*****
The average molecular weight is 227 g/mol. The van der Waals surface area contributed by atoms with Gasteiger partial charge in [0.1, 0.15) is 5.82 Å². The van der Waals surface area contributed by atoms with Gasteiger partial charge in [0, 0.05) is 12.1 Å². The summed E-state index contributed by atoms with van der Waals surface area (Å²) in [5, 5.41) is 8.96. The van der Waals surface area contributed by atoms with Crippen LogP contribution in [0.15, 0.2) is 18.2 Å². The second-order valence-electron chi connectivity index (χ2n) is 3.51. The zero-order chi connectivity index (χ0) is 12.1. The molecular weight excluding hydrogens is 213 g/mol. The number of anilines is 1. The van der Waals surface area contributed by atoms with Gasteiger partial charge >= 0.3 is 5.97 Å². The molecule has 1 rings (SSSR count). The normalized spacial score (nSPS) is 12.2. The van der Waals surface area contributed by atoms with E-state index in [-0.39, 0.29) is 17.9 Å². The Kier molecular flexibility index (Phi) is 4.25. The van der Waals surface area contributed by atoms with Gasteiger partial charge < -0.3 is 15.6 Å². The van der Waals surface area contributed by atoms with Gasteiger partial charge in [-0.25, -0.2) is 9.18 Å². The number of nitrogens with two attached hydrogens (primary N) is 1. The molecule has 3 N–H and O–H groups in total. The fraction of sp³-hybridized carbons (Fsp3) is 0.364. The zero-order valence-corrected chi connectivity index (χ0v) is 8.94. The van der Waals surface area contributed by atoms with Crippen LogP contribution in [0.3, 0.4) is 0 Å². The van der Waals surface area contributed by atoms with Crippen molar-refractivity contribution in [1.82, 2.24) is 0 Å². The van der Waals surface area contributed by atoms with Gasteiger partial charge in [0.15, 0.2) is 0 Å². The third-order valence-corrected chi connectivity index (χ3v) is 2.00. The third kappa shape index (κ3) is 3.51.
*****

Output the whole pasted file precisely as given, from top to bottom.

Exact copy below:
The average molecular weight is 227 g/mol. The van der Waals surface area contributed by atoms with Gasteiger partial charge in [0.1, 0.15) is 5.82 Å². The van der Waals surface area contributed by atoms with Gasteiger partial charge in [0, 0.05) is 12.1 Å². The summed E-state index contributed by atoms with van der Waals surface area (Å²) in [5, 5.41) is 8.96. The van der Waals surface area contributed by atoms with Crippen LogP contribution in [0.15, 0.2) is 18.2 Å². The second-order valence-electron chi connectivity index (χ2n) is 3.51. The zero-order chi connectivity index (χ0) is 12.1. The molecular weight excluding hydrogens is 213 g/mol. The number of anilines is 1. The van der Waals surface area contributed by atoms with Gasteiger partial charge >= 0.3 is 5.97 Å². The molecule has 1 rings (SSSR count). The normalized spacial score (nSPS) is 12.2. The van der Waals surface area contributed by atoms with E-state index in [-0.39, 0.29) is 17.9 Å². The Kier molecular flexibility index (Phi) is 4.25. The van der Waals surface area contributed by atoms with Gasteiger partial charge < -0.3 is 15.6 Å². The van der Waals surface area contributed by atoms with Gasteiger partial charge in [-0.25, -0.2) is 9.18 Å². The number of nitrogens with two attached hydrogens (primary N) is 1. The molecule has 3 N–H and O–H groups in total. The fraction of sp³-hybridized carbons (Fsp3) is 0.364. The zero-order valence-corrected chi connectivity index (χ0v) is 8.94. The van der Waals surface area contributed by atoms with Crippen LogP contribution in [0.3, 0.4) is 0 Å². The van der Waals surface area contributed by atoms with Crippen molar-refractivity contribution in [1.82, 2.24) is 0 Å². The van der Waals surface area contributed by atoms with Gasteiger partial charge in [0.15, 0.2) is 0 Å². The third-order valence-corrected chi connectivity index (χ3v) is 2.00. The third kappa shape index (κ3) is 3.51.